Some Laramie students will receive the call of a lifetime tomorrow morning - straight from the celestial reaches of Outer Space.

No, E.T. isn't calling to check in on Wyoming. It's a call from astronaut Steve Bowen, who happens to be floating aboard the International Space Station (I.S.S.) these days.

Stephen (Steve) Bowen is the Flight Engineer for Expedition 68. Bowen "was the first Submarine Officer to be selected as an astronaut by NASA." He has been to space on numerous missions, including launching "the International Space Station as Commander of NASA's SpaceX Crew-6 mission aboard a SpaceX Crew Dragon spacecraft on March 2, 2023," to join the Expedition 68 crew. He is currently stationed on the I.S.S. as part of that mission. (Explore Stephen's biography by clicking here.)

Bowen will answer questions the students sent as part of a project with the Laramie Big Brothers and Big Sisters program in partnership with the Wyoming NASA Space Grant Consortium.

Q&A From Space - Laramie Students Interview an Astronaut

Bowen's Q&A session is doubly special for Wyoming students. Not only is Bowen a certified astronaut - space suit and all - but it takes considerable work to assemble such a project. After all, it takes a lot of work to call from outer space. After all... it's a very long-distance call. According to NASA, even with current technology, phone calls from the I.S.S. have a 1-second lag.

The phone call also represents the first Earth-to-space call. The students will experience history in the making!

Today, astronauts aboard the International Space Station use the "softphone" method to make phone calls from outer space. NASA breaks down how such a long-distance transmission works:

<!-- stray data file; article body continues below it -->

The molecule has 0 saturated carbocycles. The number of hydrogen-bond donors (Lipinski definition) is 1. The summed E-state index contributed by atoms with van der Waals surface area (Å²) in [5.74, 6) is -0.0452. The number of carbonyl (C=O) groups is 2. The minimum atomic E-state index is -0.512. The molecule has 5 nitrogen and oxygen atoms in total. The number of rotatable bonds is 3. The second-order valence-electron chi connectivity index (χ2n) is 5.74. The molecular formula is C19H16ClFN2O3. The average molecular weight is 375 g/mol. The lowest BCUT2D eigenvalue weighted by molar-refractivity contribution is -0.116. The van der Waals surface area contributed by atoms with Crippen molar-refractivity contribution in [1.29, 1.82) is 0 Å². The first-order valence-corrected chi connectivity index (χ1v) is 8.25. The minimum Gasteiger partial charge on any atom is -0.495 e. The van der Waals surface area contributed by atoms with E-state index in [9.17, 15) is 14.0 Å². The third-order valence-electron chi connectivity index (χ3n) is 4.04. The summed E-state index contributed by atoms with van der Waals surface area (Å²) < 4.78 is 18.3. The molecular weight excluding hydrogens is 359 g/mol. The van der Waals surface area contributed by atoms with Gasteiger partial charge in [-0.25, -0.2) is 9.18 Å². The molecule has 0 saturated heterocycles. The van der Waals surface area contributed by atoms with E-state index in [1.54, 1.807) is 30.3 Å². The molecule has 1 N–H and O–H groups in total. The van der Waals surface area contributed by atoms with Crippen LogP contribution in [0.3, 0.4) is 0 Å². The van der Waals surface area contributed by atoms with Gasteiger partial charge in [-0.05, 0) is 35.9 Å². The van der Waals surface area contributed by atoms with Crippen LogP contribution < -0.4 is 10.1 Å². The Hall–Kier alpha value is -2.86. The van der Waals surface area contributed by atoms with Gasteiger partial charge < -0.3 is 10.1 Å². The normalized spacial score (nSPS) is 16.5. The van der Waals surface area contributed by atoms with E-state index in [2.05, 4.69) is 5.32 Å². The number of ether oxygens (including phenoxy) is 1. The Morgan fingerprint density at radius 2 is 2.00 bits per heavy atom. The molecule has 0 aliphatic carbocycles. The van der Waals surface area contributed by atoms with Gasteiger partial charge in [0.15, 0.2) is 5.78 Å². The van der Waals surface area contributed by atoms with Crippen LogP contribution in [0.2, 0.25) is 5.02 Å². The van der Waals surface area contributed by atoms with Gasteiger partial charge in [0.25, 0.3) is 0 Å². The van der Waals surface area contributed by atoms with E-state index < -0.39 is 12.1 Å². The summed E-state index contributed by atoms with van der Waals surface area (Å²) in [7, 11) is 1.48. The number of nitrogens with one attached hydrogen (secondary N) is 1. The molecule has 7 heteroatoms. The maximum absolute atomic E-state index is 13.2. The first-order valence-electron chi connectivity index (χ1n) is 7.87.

"Softphone works through the laptop computers astronauts use on the International Space Station (I.S.S.)...They speak through a headset with a microphone, and the signal is sent up to 144,810 kilometers (90,000 miles) by way of a communications satellite. That long distance can mean there is a time lag of up to 1 second in conversations.
Standard IP phone systems would disconnect with such a delay, so the Softphone astronaut's use is modified to accommodate this."

Now that is some out-of-this-world technology (literally!)

The students at Big Brothers and Big Sisters sent in their questions ahead of time and will receive their answers at the University of Wyoming tomorrow at 8:25 a.m. Mountain Time. A link to the video will go live on NASA's website and in the NASA app.

Find more information on the history-making event by clicking here.

What Is The Wyoming NASA Space Grant Consortium?

The Wyoming Nasa Space Grant Consortium is a bridge between NASA and Wyoming citizens. The program sponsors education and research programs in the Equality State that provide and develop STEM resources for students and teachers, in addition to funding scholarships, research, and other programs. Find out more about the program by clicking here.

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